4016 Views 9 Replies Latest reply: Jan 7, 2011 4:08 AM by dave2889
The PRAM battery is a good and cheap place to start. The computer could simply be forgetting the last geometry settings. You can, with care and a non-conductive grasping device, reach the PRAM battery through the RAM door. If that doesn't work, you'll need to pull the case bottom.
That's the good news. If a battery doesn't fix it, then you probably are looking at video problems that are hard to overcome. The slot-loading iMacs with only passive, convective cooling seem to be killing off their PAV (power/analog/video) boards from heat at an alarming rate. Ours took a nosedive after installing OSX and a bigger hard drive. The boards available are all used so it's unlikely you can get one that hasn't been "in the oven."
If you can find a dealer in Australia that carries this (made in France) SAFT 3.6-volt battery (shown here), it's a better one - having 25% more life (1,200 mAh compared to 900 mAh). Otherwise, the battery that you've found is suitable for your iMac. While a weak/dead battery will often cause a blank screen at startup, I don't think it will cause screen anomalies. That sounds more like it's related to the PAV board or the CRT's circuitry itself. Do you also disconnect the iMac from electrical power, after shutting it down? This causes the internal battery to preserve the PRAM settings while disconnected, which ultimately shortens the battery's life.
I found my old voltmeter, and decided to measure the battery's voltage, it only measures 27 millivolt. Didn't even think they could get that low. I haven't bought a replacement yet, will do eventually. In the meantime, I bought a Power Mac G4 "SawTooth" G4/350 off eBay to play around with. Might also buy a spare battery for that too.
as it emits a very high pitched whine after it's turned off
Hmm that sounds like a flyback problem. There's wires in those smaller than a human hair so they go bad a lot.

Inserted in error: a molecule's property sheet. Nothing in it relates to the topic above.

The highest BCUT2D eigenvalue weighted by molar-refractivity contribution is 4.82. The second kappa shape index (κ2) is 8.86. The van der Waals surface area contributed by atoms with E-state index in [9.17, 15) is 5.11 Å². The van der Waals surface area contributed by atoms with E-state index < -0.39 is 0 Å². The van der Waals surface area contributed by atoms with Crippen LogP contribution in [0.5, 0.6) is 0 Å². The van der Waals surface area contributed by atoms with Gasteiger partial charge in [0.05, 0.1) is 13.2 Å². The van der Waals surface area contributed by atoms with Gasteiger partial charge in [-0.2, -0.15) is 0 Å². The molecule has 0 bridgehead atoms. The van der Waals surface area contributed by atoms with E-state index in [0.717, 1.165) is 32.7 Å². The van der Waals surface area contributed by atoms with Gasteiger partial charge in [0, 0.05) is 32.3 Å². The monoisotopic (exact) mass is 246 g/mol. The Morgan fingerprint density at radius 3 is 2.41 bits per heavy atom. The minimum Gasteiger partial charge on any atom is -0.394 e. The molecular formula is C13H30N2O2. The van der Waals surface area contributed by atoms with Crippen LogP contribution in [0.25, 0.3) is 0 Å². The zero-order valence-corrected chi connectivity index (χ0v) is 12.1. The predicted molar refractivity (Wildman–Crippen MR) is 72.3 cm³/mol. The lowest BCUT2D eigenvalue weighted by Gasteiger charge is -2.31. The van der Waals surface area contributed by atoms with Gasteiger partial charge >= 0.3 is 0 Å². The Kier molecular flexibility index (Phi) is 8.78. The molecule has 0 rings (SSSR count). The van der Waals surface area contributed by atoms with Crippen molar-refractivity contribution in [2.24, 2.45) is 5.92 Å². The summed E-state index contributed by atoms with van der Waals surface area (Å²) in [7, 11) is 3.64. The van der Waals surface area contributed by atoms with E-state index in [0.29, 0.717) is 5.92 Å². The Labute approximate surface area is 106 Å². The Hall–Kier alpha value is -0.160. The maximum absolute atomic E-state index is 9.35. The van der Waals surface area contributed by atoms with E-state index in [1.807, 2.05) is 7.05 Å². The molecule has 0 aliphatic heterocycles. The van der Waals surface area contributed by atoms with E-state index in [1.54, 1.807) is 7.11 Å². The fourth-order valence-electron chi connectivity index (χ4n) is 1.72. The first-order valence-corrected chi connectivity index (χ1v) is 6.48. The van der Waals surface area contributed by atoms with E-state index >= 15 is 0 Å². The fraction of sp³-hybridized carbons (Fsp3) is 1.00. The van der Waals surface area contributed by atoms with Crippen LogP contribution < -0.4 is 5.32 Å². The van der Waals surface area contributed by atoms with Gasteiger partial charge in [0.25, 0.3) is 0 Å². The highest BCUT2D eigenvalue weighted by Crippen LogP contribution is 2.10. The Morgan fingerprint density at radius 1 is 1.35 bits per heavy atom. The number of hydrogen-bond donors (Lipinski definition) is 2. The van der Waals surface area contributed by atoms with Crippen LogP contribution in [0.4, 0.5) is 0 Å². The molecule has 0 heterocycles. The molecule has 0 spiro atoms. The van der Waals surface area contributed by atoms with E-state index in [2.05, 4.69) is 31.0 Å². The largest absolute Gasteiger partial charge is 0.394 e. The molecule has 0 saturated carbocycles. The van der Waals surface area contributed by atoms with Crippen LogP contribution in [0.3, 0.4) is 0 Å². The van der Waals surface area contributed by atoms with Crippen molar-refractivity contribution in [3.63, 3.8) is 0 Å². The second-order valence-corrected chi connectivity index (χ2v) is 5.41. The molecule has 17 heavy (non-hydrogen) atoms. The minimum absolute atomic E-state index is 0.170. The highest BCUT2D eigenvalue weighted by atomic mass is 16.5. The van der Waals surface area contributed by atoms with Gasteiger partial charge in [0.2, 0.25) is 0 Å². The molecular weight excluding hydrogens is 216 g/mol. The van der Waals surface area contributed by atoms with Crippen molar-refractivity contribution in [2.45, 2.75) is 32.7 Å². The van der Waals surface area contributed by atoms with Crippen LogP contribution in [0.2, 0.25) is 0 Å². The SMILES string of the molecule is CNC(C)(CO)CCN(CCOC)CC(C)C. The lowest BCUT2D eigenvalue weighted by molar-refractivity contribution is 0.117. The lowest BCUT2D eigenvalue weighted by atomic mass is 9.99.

Around Chicago the iMac G3s are so plentiful and cheap that my repair philosophy was to find a running cheap one (usually less that $10 or more likely free) and swap faster logic boards into it. (500 or 700).
I used to replace those flybacks but it's a pain and more than the cost of a used one.
Replacing the flyback is not something I'd want to attempt. I'm not risking electrocution. Should I just scrap it now, or keep it until it actually dies? Eventually I'll want the RAM and hard drive for the PowerMac I mentioned earlier, and once that Mac arrives, I won't need the iMac. As mentioned before, it's suspected it also has PAV board problems, so probably isn't long for this world anyway. Only paid AU$15 for it at the local flea market, so not much of a loss.
Replacing the flyback is not something I'd want to attempt. I'm not risking electrocution.
Good idea but really not much of a danger if you understand what you're doing. I don't do it anymore since it's a massive pain and the part is no longer available.
I have an iMac DV SE 500 MHz (2000), which works OK, but the screen picture moves most of the time I shut it down or restart. I have to use the screen positioning control panel to fix it. I'm using OS 10.4.11
So like you say a PAV board problem (of which the flyback is a part). Looks like the horizontal size is shrinking:
Notice the two black bars on the side, they weren't there before I restarted
Eventually I'll want the RAM and hard drive for the PowerMac
both would work in that 350 G4. I'm personally on a MDD G4 dual 1.2 GHz machine. My ol' work horse!
When the iMac G3 finally dies I'd pull the logic board and mass store in case you run across a working 350 - 400 iMac G3. It's easy to swap that board into either.
Instructions can be found here:
(You might see some other goodies there)
Message was edited by: spudnuty